“The president can’t issue executive orders regulating times, places, and manner of elections. The governor can’t issue executive orders. The attorney general can’t. The secretary of state can’t. And the reason they can’t is because the state legislature needs to be involved. That’s what the Elections Clause requires. These state legislators need to be involved when Michigan makes laws about elections.”
One-person rule over election law (often spurning elections altogether) has occurred under many labels, including tyrant, dictator, premier, monarch, queen, supreme ruler, and president.
“The founders of this great republic put regulating elections into the hands of the state legislatures, so changes to the election process will undergo a deliberative and thoughtful process by the people’s elected representatives,” Representative Steve Carra said. He cited the deceptive tactics that progressives, mostly from out of state, used to trick the public into voting for Proposal 2-22.
Carra showed that of the total $31.7 million spent on the Proposal 2 campaign, $23.6 million, 74%, was expended in support. About half of that, $11.3 million, poured into Promote the Vote from the Sixteen Thirty Fund, a 501(c)4 nonprofit based in Washington D.C. The George Soros Open Society Foundation, a 501(c)3 nonprofit based in New York city, accounted for $1.2 million.
The 2022 and 2018 petition process cut the state legislators “completely out of the process,” Kaardal explained. “It’s unconstitutional, and this was unlawful. State legislators have to be involved and take a vote, and these constitutional amendments did not go through that process.”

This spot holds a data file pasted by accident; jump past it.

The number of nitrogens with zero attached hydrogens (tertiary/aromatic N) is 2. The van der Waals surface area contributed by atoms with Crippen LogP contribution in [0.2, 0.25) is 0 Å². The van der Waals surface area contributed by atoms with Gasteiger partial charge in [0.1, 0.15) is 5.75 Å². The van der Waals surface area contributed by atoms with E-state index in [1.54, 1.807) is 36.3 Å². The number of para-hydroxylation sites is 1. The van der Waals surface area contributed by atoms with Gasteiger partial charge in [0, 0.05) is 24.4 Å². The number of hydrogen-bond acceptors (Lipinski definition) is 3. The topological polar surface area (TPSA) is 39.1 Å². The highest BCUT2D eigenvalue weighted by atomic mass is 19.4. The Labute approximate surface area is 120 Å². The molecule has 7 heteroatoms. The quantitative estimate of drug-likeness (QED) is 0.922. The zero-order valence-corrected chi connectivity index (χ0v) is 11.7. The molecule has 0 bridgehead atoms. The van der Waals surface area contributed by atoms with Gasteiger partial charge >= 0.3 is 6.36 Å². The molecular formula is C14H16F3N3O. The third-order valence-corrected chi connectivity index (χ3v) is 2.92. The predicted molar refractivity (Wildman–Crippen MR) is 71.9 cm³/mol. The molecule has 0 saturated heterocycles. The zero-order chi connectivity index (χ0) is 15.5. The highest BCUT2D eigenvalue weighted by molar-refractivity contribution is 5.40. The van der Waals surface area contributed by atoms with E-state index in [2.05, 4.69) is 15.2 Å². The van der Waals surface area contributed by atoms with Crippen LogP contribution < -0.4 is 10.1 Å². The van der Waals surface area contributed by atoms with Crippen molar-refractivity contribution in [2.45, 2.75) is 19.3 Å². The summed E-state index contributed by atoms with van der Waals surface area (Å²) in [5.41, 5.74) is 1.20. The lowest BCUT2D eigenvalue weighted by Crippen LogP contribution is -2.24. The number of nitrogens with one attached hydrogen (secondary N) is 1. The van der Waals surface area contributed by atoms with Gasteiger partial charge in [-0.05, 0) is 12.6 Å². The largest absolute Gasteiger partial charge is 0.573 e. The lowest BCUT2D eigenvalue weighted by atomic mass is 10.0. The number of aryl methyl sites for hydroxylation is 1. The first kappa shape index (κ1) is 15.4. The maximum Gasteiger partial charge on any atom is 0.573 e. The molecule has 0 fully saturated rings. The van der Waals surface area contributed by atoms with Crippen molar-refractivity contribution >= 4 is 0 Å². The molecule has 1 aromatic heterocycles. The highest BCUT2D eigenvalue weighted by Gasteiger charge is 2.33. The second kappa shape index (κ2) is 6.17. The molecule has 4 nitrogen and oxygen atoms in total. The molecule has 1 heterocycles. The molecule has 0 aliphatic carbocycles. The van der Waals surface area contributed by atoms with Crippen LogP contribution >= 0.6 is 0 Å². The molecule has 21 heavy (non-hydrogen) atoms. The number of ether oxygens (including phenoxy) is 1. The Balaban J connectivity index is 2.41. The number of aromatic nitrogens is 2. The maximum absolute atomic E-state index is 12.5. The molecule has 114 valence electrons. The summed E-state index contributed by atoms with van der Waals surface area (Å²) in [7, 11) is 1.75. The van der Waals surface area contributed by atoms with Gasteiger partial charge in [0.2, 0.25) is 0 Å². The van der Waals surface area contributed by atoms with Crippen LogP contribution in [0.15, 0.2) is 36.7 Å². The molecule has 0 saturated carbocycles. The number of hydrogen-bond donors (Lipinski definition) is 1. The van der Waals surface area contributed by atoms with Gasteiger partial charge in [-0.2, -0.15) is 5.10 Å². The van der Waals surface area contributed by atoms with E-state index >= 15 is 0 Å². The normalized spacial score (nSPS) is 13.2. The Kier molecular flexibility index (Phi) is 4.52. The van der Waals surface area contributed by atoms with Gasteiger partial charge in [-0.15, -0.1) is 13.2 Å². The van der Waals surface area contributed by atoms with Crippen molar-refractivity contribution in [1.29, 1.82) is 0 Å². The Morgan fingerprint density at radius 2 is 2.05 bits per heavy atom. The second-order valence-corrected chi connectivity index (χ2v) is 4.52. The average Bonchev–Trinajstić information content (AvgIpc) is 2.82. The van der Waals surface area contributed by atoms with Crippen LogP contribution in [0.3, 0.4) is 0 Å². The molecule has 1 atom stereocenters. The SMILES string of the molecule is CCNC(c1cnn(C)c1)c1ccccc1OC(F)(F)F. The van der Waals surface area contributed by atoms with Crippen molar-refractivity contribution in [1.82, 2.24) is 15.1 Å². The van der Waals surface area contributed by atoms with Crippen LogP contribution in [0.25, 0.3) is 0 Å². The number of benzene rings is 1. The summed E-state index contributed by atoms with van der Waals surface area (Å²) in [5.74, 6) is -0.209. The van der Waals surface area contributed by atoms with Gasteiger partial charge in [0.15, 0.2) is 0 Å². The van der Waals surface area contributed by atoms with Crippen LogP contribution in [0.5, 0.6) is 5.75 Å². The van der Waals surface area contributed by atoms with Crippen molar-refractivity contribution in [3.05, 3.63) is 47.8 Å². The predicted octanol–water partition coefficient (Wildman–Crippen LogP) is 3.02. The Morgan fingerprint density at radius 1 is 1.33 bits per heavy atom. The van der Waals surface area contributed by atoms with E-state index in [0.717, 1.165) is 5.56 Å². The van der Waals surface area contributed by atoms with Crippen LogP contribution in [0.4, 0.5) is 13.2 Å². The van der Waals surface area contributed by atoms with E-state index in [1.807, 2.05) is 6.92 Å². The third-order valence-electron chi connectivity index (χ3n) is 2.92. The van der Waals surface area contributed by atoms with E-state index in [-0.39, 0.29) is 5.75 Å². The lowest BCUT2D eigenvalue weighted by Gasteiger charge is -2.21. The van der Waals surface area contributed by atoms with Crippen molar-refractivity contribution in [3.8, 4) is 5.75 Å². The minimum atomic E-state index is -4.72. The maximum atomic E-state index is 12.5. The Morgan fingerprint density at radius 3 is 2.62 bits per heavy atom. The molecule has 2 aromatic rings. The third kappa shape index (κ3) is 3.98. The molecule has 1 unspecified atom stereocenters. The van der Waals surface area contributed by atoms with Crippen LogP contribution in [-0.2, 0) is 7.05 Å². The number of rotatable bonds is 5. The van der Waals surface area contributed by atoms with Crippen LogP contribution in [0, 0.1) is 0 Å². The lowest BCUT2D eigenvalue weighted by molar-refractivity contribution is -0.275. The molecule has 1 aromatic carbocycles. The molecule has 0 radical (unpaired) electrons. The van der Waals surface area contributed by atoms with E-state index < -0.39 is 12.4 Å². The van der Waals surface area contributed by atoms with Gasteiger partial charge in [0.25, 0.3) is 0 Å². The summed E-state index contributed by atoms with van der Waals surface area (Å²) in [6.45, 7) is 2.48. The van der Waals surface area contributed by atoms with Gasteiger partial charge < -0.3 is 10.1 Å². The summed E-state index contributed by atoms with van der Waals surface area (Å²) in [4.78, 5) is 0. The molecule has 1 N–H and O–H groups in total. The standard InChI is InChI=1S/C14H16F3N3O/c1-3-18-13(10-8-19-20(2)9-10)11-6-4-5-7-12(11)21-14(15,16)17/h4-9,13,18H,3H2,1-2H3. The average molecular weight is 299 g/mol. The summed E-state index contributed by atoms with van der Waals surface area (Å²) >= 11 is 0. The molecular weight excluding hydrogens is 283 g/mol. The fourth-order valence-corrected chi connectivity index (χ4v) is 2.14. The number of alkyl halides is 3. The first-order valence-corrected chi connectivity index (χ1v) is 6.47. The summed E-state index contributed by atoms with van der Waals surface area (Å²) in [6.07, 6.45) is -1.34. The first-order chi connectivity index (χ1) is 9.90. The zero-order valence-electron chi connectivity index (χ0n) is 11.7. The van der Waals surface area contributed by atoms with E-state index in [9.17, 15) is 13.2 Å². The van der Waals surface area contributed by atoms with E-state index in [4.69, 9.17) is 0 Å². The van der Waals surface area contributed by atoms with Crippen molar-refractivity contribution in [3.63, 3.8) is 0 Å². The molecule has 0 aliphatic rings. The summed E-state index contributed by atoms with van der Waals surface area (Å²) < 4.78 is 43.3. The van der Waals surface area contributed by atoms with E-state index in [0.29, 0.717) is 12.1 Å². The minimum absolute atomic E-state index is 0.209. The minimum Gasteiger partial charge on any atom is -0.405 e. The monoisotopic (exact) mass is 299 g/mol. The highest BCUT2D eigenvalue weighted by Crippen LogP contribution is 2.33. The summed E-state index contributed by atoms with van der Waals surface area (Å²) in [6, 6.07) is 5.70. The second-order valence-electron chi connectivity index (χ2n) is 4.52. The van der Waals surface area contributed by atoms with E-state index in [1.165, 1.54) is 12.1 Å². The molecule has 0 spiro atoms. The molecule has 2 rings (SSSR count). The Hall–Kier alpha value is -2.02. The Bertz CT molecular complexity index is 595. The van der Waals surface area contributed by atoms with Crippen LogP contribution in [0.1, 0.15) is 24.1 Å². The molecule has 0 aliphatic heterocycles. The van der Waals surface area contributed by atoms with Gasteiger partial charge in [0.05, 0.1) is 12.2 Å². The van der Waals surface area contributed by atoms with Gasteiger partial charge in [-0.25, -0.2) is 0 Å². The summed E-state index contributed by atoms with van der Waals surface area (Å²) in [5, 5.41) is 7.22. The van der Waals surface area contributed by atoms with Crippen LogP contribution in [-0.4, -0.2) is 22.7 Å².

Civil rights violations
“One of the really exciting things about this case is that it’s a civil rights case,” Kaardal explained. “These senators and these house members are engaging in a process under federal law, and so [this case addresses] a civil rights violation.”
“We have elected these legislators to have the power under the Elections Clause to participate in lawmaking to regulate the times, places, and manner of federal elections. That’s perfect. That’s what Michigan wants.” Unfortunately the constitution was misused, he said,
“It's a federal civil rights action. It’s a beautiful thing, and it’s going to sort of clear up this problem particularly in the future. Should people do these amendments by citizen petition when they are regulating times, places, and manner of elections? The answer under the U.S. Constitution is No. And the election officials in Michigan have to say No because the state legislature has to be involved in regulating the times, places, and manner of elections. It’s good policy, and it’s also the Constitution.”
Michigan Fair Elections and the Great Lakes Justice Center, sponsors of the lawsuit, are Michigan-based, non-profit 501(c)3 organizations. MFE is composed of local task forces dedicated to restoring fair and honest elections through education, local citizen participation in elections, and litigation. GLJC’s mission is to speak truth on behalf of the persecuted and most vulnerable and to champion the cause of the defenseless and oppressed.
Definitely no small case.